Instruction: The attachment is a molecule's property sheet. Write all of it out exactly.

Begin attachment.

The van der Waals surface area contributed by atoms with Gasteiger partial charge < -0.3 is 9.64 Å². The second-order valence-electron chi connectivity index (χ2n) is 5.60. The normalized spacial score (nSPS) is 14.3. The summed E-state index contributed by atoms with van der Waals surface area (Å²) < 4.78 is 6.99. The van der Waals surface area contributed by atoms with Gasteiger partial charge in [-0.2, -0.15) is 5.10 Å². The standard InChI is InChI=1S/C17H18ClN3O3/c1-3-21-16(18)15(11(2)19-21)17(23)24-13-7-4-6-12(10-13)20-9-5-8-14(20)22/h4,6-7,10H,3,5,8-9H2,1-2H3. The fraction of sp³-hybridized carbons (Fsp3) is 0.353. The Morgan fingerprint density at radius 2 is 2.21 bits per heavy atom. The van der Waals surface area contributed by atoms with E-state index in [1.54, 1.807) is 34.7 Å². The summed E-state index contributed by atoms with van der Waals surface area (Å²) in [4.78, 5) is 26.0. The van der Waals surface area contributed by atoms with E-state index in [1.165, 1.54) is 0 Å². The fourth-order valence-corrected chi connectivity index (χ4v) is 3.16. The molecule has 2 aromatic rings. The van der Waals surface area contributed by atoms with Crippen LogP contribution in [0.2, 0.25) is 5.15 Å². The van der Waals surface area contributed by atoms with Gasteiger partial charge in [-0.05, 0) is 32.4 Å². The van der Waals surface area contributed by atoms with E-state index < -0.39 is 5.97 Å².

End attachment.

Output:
The van der Waals surface area contributed by atoms with Gasteiger partial charge < -0.3 is 9.64 Å². The second-order valence-electron chi connectivity index (χ2n) is 5.60. The normalized spacial score (nSPS) is 14.3. The summed E-state index contributed by atoms with van der Waals surface area (Å²) < 4.78 is 6.99. The van der Waals surface area contributed by atoms with Gasteiger partial charge in [-0.2, -0.15) is 5.10 Å². The standard InChI is InChI=1S/C17H18ClN3O3/c1-3-21-16(18)15(11(2)19-21)17(23)24-13-7-4-6-12(10-13)20-9-5-8-14(20)22/h4,6-7,10H,3,5,8-9H2,1-2H3. The fraction of sp³-hybridized carbons (Fsp3) is 0.353. The Morgan fingerprint density at radius 2 is 2.21 bits per heavy atom. The van der Waals surface area contributed by atoms with E-state index in [1.54, 1.807) is 34.7 Å². The summed E-state index contributed by atoms with van der Waals surface area (Å²) in [4.78, 5) is 26.0. The van der Waals surface area contributed by atoms with E-state index in [1.165, 1.54) is 0 Å². The fourth-order valence-corrected chi connectivity index (χ4v) is 3.16. The molecule has 2 aromatic rings. The van der Waals surface area contributed by atoms with Crippen LogP contribution in [0.2, 0.25) is 5.15 Å². The van der Waals surface area contributed by atoms with Gasteiger partial charge in [-0.05, 0) is 32.4 Å². The van der Waals surface area contributed by atoms with E-state index < -0.39 is 5.97 Å².